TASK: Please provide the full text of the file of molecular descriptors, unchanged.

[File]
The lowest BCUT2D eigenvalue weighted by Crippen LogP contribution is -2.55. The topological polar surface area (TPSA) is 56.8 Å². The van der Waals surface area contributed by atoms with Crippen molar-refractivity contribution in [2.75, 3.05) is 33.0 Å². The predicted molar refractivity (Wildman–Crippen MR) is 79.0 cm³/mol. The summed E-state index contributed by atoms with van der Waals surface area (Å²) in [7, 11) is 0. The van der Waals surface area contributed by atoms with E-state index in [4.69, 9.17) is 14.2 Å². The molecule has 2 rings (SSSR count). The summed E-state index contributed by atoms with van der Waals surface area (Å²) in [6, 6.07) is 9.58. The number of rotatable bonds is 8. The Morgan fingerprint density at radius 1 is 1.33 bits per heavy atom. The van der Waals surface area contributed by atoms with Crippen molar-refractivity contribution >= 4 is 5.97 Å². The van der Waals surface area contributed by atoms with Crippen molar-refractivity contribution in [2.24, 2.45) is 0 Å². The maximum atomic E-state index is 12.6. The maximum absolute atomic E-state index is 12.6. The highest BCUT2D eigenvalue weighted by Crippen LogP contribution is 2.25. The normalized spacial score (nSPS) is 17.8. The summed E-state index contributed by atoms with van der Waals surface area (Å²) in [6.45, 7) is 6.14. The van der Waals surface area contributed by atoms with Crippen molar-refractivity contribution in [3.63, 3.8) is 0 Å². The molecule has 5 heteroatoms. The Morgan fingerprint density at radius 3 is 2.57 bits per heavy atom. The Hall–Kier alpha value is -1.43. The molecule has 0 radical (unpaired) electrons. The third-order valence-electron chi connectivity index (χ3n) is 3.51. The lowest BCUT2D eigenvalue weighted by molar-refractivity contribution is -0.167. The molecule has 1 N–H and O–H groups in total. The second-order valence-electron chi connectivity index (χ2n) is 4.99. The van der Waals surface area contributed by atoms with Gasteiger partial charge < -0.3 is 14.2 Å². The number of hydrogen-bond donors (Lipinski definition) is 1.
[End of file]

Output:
The lowest BCUT2D eigenvalue weighted by Crippen LogP contribution is -2.55. The topological polar surface area (TPSA) is 56.8 Å². The van der Waals surface area contributed by atoms with Crippen molar-refractivity contribution in [2.75, 3.05) is 33.0 Å². The predicted molar refractivity (Wildman–Crippen MR) is 79.0 cm³/mol. The summed E-state index contributed by atoms with van der Waals surface area (Å²) in [7, 11) is 0. The van der Waals surface area contributed by atoms with E-state index in [4.69, 9.17) is 14.2 Å². The molecule has 2 rings (SSSR count). The summed E-state index contributed by atoms with van der Waals surface area (Å²) in [6, 6.07) is 9.58. The number of rotatable bonds is 8. The Morgan fingerprint density at radius 1 is 1.33 bits per heavy atom. The van der Waals surface area contributed by atoms with Crippen molar-refractivity contribution >= 4 is 5.97 Å². The van der Waals surface area contributed by atoms with Crippen molar-refractivity contribution in [2.24, 2.45) is 0 Å². The maximum atomic E-state index is 12.6. The maximum absolute atomic E-state index is 12.6. The highest BCUT2D eigenvalue weighted by Crippen LogP contribution is 2.25. The normalized spacial score (nSPS) is 17.8. The summed E-state index contributed by atoms with van der Waals surface area (Å²) in [6.45, 7) is 6.14. The van der Waals surface area contributed by atoms with Crippen molar-refractivity contribution in [3.63, 3.8) is 0 Å². The molecule has 5 heteroatoms. The Morgan fingerprint density at radius 3 is 2.57 bits per heavy atom. The Hall–Kier alpha value is -1.43. The molecule has 0 radical (unpaired) electrons. The third-order valence-electron chi connectivity index (χ3n) is 3.51. The lowest BCUT2D eigenvalue weighted by molar-refractivity contribution is -0.167. The molecule has 1 N–H and O–H groups in total. The second-order valence-electron chi connectivity index (χ2n) is 4.99. The van der Waals surface area contributed by atoms with Gasteiger partial charge < -0.3 is 14.2 Å². The number of hydrogen-bond donors (Lipinski definition) is 1.